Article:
Come Shale, Come All
PLASTICS AND CHEMICAL COMPANIES GO WHERE THE GAS IS
Mike Shannon, global leader of chemicals and performance technologies at big-four auditor KPMG, says chemical and plastics companies are eying North America for growth. Attracted by the abundance of shale gas in the U.S.—particularly in Texas, Louisiana and Michigan—numerous big-name companies are setting up shop in this region. “Shale gas has completely reinvigorated the U.S. chemical industry,” Shannon says, “providing [companies] with an abundant supply of cheap feedstock.” It’s a matter of money, he explains.
Recent International Energy Agency projections place the U.S. as the world’s top oil producer by 2015—surpassing Saudi Arabia and Russia—and chemical companies are looking to capitalize on this growth. To Shannon, the influx of chemical companies in the U.S. is more than opportunistic; it’s good business. “Companies [must] think two steps ahead and consider what is going to be an advantageous place to do business now and in five to 10 years from now, as other factors impacting the industry begin to play out,” Shannon says. “When considering location, companies should assess the risk around these potential changes in the global chemicals and plastics industry dynamics as they relate to shale and other feedstock dynamics, resources, population changes and political stability.”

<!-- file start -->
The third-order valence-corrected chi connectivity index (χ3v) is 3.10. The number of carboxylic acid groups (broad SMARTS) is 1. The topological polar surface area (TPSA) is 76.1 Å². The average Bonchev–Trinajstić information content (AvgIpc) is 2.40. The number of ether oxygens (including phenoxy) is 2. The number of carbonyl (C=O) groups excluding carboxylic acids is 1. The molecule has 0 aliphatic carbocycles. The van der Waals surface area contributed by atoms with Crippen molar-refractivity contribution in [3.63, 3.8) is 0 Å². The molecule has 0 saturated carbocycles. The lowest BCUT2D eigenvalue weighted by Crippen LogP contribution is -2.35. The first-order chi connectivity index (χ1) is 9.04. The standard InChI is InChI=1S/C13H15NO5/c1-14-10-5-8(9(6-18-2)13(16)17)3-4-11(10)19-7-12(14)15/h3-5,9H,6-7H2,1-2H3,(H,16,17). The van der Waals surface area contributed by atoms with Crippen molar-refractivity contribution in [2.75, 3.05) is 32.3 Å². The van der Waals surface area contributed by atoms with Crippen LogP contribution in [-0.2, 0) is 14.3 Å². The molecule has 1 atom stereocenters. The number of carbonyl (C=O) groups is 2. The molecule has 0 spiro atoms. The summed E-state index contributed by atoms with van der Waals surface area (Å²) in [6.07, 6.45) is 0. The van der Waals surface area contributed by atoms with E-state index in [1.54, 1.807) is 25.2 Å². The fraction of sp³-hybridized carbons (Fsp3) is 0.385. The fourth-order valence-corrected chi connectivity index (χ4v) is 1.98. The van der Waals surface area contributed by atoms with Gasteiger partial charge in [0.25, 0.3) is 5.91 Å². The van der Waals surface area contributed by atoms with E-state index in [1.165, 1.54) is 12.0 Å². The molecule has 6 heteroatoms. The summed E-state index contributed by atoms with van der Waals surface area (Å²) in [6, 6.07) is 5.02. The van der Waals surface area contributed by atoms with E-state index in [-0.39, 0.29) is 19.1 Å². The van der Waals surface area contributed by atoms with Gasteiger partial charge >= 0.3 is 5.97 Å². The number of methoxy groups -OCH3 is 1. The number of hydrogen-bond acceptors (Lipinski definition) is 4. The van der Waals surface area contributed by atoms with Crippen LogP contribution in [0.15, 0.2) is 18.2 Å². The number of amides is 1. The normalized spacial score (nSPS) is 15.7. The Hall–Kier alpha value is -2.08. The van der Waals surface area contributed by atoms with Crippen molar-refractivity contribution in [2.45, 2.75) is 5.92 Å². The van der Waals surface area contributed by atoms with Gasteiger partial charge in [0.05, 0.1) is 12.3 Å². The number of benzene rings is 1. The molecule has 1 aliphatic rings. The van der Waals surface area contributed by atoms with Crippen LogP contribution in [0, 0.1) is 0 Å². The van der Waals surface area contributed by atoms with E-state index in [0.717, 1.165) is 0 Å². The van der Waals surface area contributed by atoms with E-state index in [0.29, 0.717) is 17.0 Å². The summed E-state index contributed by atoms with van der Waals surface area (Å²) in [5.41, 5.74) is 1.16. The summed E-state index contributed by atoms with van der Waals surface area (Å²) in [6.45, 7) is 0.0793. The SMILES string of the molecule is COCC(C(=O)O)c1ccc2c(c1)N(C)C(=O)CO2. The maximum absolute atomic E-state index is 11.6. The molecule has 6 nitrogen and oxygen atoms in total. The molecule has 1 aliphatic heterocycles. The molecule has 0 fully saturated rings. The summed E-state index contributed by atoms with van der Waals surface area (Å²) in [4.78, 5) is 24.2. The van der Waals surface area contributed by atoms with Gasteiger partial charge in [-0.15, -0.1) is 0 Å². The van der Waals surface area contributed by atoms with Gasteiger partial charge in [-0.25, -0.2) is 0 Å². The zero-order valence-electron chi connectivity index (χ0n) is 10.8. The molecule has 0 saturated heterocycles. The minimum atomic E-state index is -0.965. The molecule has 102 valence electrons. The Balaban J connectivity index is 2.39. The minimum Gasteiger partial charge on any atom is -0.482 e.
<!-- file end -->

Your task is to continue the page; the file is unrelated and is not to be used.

Shannon says the “holy grail” for companies is a site with both cheap feedstock and fast-growing demand, but today’s economy renders such a scenario impossible, which means chemical and plastics companies must weigh the pros and cons of different locations. “It’s a trade-off,” he says. Even so, he recommends that companies pay attention to prospective countries’ GDP growth. Shannon acknowledges that this is less important at the commodity end of the plastics industry—“Feedstock cost is the critical success factor here,” he says—since products can be exported from other locales. But he encourages specialty plastics companies to move as close to the product’s end user as possible.
Moving close to customers is nothing new for Prism Plastics, a Port Huron, Mich.-based plastic injection molder. The company currently boasts three U.S. facilities—two in Michigan and one in Texas—with the most recent one built in 2012. Gerry Phillips, the company’s vice president, says it selected Chesterfield, Mich., as the site of its newest expansion because of its proximity to the center of the automotive world—one of Prism’s core customer bases.
“We’re looking at a fourth facility in 2014 or 2015, and a wide combination of factors will dictate where it ends up, led by our customers’ convenience,” Phillips says. “We may put another facility in Michigan or Texas, or it could be in China or Brazil—we’re ready either way.” Phillips says there’s a lot of rationale behind his seemingly lackadaisical approach. “Our facilities are very modular, so we can build anywhere in the world if the situation called for it.”